Armadillo lizards (Cordylus cataphractus) -- sometimes also known as armadillo girdled lizards -- are found along South Africa's west coast from Orange River to the Piketberg Mountains. Their body usually measures between 2 and 4 inches long, with a tail of roughly the same length again. These creatures have developed several useful adaptations to help them survive.
Like An Armadillo
This species is called the armadillo lizard for good reason -- when threatened, they curl themselves into a tight ball. Much like an armadillo, they roll themselves up, gripping their tail in their jaws, and form an armoured sphere. This position protects their soft undersides. Because its body is covered in tough spines, most predators who try to eat one when in this defensive position will end up with a spiky mouthful. Unfortunately for these lizards, it doesn't prove too effective against birds of prey.
Armadillo lizards have another trick up their sleeves when it comes to avoiding predation -- they're able to detach their tails from their bodies at will. Since their tails play an important role when they curl up in their defensive position, they'll only detach them when under extreme duress. After all, losing a tail is better than becoming someone else's dinner. They can grow new tails for themselves, but it takes a long time and they're more vulnerable in the interim.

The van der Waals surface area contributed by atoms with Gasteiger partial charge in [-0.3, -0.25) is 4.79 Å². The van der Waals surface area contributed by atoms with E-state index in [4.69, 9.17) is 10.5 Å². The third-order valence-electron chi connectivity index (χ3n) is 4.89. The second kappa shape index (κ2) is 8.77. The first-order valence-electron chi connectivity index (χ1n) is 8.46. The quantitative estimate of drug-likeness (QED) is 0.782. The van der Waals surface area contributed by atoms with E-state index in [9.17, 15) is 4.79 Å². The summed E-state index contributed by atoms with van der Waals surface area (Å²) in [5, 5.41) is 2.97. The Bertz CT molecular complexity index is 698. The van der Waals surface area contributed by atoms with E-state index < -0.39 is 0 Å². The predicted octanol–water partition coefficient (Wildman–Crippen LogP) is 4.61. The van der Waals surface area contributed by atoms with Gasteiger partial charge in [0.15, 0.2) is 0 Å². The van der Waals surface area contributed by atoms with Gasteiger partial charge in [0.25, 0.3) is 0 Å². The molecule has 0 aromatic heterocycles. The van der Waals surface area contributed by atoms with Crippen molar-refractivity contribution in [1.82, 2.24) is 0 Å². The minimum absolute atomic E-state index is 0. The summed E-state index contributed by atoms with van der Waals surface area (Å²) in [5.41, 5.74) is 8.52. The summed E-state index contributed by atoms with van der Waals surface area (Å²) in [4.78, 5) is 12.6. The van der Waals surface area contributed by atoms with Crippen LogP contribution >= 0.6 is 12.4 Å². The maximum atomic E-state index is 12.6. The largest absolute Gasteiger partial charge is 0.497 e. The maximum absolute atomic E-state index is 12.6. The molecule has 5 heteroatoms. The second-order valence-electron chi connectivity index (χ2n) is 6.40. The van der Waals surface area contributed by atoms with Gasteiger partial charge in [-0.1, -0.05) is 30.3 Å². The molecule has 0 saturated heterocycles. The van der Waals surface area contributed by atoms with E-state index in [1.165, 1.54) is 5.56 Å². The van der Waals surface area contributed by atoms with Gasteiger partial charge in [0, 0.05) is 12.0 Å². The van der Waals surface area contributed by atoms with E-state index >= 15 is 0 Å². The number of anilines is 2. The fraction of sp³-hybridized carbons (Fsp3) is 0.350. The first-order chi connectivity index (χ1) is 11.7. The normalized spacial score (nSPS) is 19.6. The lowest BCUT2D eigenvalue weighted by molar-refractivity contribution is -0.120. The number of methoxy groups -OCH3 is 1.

Although they'd rather hide from predators than fight them, armadillo lizards have adapted extremely powerful jaws that they use to attack any creatures who threaten them. They've been known to sever the toes, or even small limbs, of their opponents in a fight. Members of this species can also be very territorial, so they use these strong jaws in fights to defend their home turf, as well.
Feeding and Metabolizing
Since armadillo lizards live in areas that don't have abundant food all year long, they've developed adaptations to help them survive times of scarce nutrition. When the wet season comes and food is abundant, they're extremely active and gain weight quickly. During this time, they primarily feed on southern harvester termites. However, when the dry season arrives and food is scarce, they're able to slow their metabolisms down to survive this period of poor sustenance.